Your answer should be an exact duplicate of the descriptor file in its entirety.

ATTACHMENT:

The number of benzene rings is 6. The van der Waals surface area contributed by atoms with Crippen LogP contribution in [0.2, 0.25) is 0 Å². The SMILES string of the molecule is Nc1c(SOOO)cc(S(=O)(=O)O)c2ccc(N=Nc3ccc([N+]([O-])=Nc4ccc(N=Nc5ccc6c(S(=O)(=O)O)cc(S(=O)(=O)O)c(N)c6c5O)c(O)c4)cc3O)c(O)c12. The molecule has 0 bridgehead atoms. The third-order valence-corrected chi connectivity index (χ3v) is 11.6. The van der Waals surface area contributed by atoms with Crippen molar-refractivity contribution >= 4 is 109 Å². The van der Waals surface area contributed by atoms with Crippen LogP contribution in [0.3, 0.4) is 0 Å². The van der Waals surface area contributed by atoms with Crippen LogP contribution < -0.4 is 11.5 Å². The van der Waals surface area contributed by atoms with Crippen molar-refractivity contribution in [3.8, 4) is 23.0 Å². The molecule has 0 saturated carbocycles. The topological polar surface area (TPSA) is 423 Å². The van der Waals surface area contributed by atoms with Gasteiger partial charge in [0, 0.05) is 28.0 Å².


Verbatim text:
The number of benzene rings is 6. The van der Waals surface area contributed by atoms with Crippen LogP contribution in [0.2, 0.25) is 0 Å². The SMILES string of the molecule is Nc1c(SOOO)cc(S(=O)(=O)O)c2ccc(N=Nc3ccc([N+]([O-])=Nc4ccc(N=Nc5ccc6c(S(=O)(=O)O)cc(S(=O)(=O)O)c(N)c6c5O)c(O)c4)cc3O)c(O)c12. The molecule has 0 bridgehead atoms. The third-order valence-corrected chi connectivity index (χ3v) is 11.6. The van der Waals surface area contributed by atoms with Crippen molar-refractivity contribution >= 4 is 109 Å². The van der Waals surface area contributed by atoms with Crippen LogP contribution in [0.3, 0.4) is 0 Å². The van der Waals surface area contributed by atoms with Crippen LogP contribution < -0.4 is 11.5 Å². The van der Waals surface area contributed by atoms with Crippen molar-refractivity contribution in [3.8, 4) is 23.0 Å². The molecule has 0 saturated carbocycles. The topological polar surface area (TPSA) is 423 Å². The van der Waals surface area contributed by atoms with Gasteiger partial charge in [0, 0.05) is 28.0 Å².